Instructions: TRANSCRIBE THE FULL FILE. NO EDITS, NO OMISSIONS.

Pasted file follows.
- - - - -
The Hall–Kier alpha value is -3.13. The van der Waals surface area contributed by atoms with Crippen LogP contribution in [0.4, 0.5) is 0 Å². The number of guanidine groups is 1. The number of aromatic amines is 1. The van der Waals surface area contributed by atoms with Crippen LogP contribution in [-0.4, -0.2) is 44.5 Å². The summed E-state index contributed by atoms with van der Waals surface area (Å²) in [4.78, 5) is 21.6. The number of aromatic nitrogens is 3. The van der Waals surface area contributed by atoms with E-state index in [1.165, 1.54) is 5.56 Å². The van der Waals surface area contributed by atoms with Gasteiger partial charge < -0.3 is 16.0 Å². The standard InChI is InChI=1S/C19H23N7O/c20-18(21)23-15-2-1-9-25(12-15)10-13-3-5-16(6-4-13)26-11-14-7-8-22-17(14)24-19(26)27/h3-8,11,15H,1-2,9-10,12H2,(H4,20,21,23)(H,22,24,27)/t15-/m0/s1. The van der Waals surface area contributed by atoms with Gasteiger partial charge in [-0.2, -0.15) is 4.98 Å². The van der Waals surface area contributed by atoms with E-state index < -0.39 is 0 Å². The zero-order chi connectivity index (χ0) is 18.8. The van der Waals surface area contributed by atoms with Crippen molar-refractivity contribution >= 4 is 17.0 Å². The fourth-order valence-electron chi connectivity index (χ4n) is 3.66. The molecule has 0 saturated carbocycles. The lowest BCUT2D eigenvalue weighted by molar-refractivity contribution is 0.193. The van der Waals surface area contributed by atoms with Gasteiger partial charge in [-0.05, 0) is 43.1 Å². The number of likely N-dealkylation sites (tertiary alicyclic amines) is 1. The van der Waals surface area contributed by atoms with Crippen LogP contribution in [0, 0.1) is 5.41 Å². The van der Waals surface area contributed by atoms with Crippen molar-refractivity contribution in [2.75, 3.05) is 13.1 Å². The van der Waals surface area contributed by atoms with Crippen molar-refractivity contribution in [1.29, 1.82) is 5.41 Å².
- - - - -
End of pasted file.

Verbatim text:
The Hall–Kier alpha value is -3.13. The van der Waals surface area contributed by atoms with Crippen LogP contribution in [0.4, 0.5) is 0 Å². The number of guanidine groups is 1. The number of aromatic amines is 1. The van der Waals surface area contributed by atoms with Crippen LogP contribution in [-0.4, -0.2) is 44.5 Å². The summed E-state index contributed by atoms with van der Waals surface area (Å²) in [4.78, 5) is 21.6. The number of aromatic nitrogens is 3. The van der Waals surface area contributed by atoms with E-state index in [1.165, 1.54) is 5.56 Å². The van der Waals surface area contributed by atoms with Gasteiger partial charge < -0.3 is 16.0 Å². The standard InChI is InChI=1S/C19H23N7O/c20-18(21)23-15-2-1-9-25(12-15)10-13-3-5-16(6-4-13)26-11-14-7-8-22-17(14)24-19(26)27/h3-8,11,15H,1-2,9-10,12H2,(H4,20,21,23)(H,22,24,27)/t15-/m0/s1. The van der Waals surface area contributed by atoms with Gasteiger partial charge in [-0.2, -0.15) is 4.98 Å². The van der Waals surface area contributed by atoms with E-state index < -0.39 is 0 Å². The zero-order chi connectivity index (χ0) is 18.8. The van der Waals surface area contributed by atoms with Crippen molar-refractivity contribution >= 4 is 17.0 Å². The fourth-order valence-electron chi connectivity index (χ4n) is 3.66. The molecule has 0 saturated carbocycles. The lowest BCUT2D eigenvalue weighted by molar-refractivity contribution is 0.193. The van der Waals surface area contributed by atoms with Gasteiger partial charge in [-0.05, 0) is 43.1 Å². The number of likely N-dealkylation sites (tertiary alicyclic amines) is 1. The van der Waals surface area contributed by atoms with Crippen LogP contribution in [0, 0.1) is 5.41 Å². The van der Waals surface area contributed by atoms with Crippen molar-refractivity contribution in [2.75, 3.05) is 13.1 Å². The van der Waals surface area contributed by atoms with Crippen molar-refractivity contribution in [1.29, 1.82) is 5.41 Å².